I've used tinyurl.com and snurl.com for many years and have been happy with their service. But having just read Analysis: Which URL Shortening Service Should You Use?, I think I might rethink this.
First of all, if I still had responsibility for a site or responsibility for a brand, I'd register vanity URLs right away. Yes, some of these services will allow you to choose your own custom path. So if you're using Twitter and frequently using a service to shorten umn.edu/college/departmentname/programname, you could try to obtain UofM-program and always use that.
You can also track traffic from those shortened URLs. TinyURL does not offer this service, but others do. So even though tinyURL has been around since way back when, I think I'll be trying bit.ly now. It's still a memorable name and it offers additional services.
I'm sure that I have more than one pet peeve so I'm declaring this to be my first entry on the subject.
This is a sample of a URL that seems ridiculously long:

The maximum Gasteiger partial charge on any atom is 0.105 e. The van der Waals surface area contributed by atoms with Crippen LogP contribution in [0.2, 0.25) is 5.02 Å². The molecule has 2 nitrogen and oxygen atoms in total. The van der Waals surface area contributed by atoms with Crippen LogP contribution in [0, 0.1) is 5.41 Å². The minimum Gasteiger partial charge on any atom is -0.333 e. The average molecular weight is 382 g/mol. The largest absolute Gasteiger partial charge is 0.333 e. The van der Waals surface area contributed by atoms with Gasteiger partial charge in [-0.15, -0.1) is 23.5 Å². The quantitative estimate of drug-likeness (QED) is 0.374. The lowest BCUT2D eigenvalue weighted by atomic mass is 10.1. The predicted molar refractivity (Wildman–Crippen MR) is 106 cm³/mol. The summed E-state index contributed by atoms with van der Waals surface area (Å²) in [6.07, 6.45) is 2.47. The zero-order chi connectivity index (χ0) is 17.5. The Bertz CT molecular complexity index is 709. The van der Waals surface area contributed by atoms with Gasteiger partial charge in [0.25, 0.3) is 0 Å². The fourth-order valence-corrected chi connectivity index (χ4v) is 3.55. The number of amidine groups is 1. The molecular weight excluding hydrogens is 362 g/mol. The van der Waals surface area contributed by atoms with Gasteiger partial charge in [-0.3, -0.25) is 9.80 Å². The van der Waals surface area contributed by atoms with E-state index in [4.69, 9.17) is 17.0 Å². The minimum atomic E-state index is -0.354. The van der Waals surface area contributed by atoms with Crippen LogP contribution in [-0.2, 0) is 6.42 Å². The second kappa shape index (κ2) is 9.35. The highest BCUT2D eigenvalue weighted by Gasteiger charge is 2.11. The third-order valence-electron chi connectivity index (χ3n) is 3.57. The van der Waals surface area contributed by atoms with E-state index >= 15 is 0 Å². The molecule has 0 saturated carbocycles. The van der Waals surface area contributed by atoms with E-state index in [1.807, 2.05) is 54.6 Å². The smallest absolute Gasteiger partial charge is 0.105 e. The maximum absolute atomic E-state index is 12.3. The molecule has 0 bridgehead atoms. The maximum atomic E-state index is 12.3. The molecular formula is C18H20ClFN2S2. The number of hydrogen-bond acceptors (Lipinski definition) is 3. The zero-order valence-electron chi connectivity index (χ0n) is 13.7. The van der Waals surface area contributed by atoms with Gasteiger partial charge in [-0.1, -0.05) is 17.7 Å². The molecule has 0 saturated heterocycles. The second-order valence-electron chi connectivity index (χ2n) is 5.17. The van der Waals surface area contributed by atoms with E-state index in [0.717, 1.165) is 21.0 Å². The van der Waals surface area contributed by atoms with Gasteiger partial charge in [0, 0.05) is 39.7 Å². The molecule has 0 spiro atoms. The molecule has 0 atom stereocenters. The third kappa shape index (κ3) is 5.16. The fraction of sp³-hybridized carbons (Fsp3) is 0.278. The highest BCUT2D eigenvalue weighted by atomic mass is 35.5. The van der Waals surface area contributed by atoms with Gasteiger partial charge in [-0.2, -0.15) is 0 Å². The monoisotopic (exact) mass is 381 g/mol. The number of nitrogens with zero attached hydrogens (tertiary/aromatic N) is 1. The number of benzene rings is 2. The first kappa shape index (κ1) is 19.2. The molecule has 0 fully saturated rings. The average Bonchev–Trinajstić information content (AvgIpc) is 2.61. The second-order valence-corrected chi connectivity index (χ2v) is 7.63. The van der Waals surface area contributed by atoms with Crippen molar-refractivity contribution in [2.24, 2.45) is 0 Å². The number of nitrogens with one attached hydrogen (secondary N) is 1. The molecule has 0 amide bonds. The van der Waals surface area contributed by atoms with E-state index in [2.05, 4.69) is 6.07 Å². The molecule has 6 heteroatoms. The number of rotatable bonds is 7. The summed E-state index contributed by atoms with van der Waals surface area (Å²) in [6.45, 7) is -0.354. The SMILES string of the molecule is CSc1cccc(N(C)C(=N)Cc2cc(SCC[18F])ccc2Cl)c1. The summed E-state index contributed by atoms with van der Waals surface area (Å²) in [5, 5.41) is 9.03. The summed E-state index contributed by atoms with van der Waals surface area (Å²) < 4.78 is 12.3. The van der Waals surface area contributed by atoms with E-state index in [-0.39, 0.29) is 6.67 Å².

Is this problem created by FileNet?
I could see repeating onestop if they were trying to get ranked higher for that keyword by search engines, but that can't be their need. It looks like someone created at site and then needed to recreate the site so just put it all under a new directory.
I think there are many who forget that URLs frequently make it into print. And having this long a URL practically guarantees that it will break if sent via e-mail. (Not to mention that's it's hard to read out loud over the phone or to copy down.) I always skip the long URL and create a shorter one with tinyurl.com or similar service if I need to send someone the link. I dont' feel like I should suggest that solution for people creating University documents that refer to the URL.
Bonus pet peeve: underscores in filenames. You put these URLs in print and they get underlined and no one knows if you used spaces or underscores. I think both are poor form.
I have another example: I just had to fix a broken link and the only change was for the directory: jobs to employment. Why make such a change? People use the word jobs more often than employment don't they? Isn't it easier to type? And shorter and therefore less likely to break in an e-mail?